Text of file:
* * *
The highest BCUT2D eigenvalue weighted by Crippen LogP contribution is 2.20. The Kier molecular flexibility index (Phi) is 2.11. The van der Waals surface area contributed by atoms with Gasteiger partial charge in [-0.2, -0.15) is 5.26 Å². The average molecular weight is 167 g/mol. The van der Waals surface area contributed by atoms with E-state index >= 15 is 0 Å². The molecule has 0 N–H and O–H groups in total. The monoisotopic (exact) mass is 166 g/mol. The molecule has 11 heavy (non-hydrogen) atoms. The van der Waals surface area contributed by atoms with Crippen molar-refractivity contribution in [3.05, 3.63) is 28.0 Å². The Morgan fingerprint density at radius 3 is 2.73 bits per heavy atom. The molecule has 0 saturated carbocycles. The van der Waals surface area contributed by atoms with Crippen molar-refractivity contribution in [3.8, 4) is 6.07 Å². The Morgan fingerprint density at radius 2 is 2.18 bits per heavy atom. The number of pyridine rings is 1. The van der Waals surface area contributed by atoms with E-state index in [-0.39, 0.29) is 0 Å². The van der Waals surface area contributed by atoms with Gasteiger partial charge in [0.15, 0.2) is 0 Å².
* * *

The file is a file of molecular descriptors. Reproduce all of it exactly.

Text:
The highest BCUT2D eigenvalue weighted by Crippen LogP contribution is 2.20. The Kier molecular flexibility index (Phi) is 2.11. The van der Waals surface area contributed by atoms with Gasteiger partial charge in [-0.2, -0.15) is 5.26 Å². The average molecular weight is 167 g/mol. The van der Waals surface area contributed by atoms with E-state index >= 15 is 0 Å². The molecule has 0 N–H and O–H groups in total. The monoisotopic (exact) mass is 166 g/mol. The molecule has 11 heavy (non-hydrogen) atoms. The van der Waals surface area contributed by atoms with Crippen molar-refractivity contribution in [3.05, 3.63) is 28.0 Å². The Morgan fingerprint density at radius 3 is 2.73 bits per heavy atom. The molecule has 0 saturated carbocycles. The van der Waals surface area contributed by atoms with Crippen molar-refractivity contribution in [3.8, 4) is 6.07 Å². The Morgan fingerprint density at radius 2 is 2.18 bits per heavy atom. The number of pyridine rings is 1. The van der Waals surface area contributed by atoms with E-state index in [-0.39, 0.29) is 0 Å². The van der Waals surface area contributed by atoms with Gasteiger partial charge in [0.15, 0.2) is 0 Å².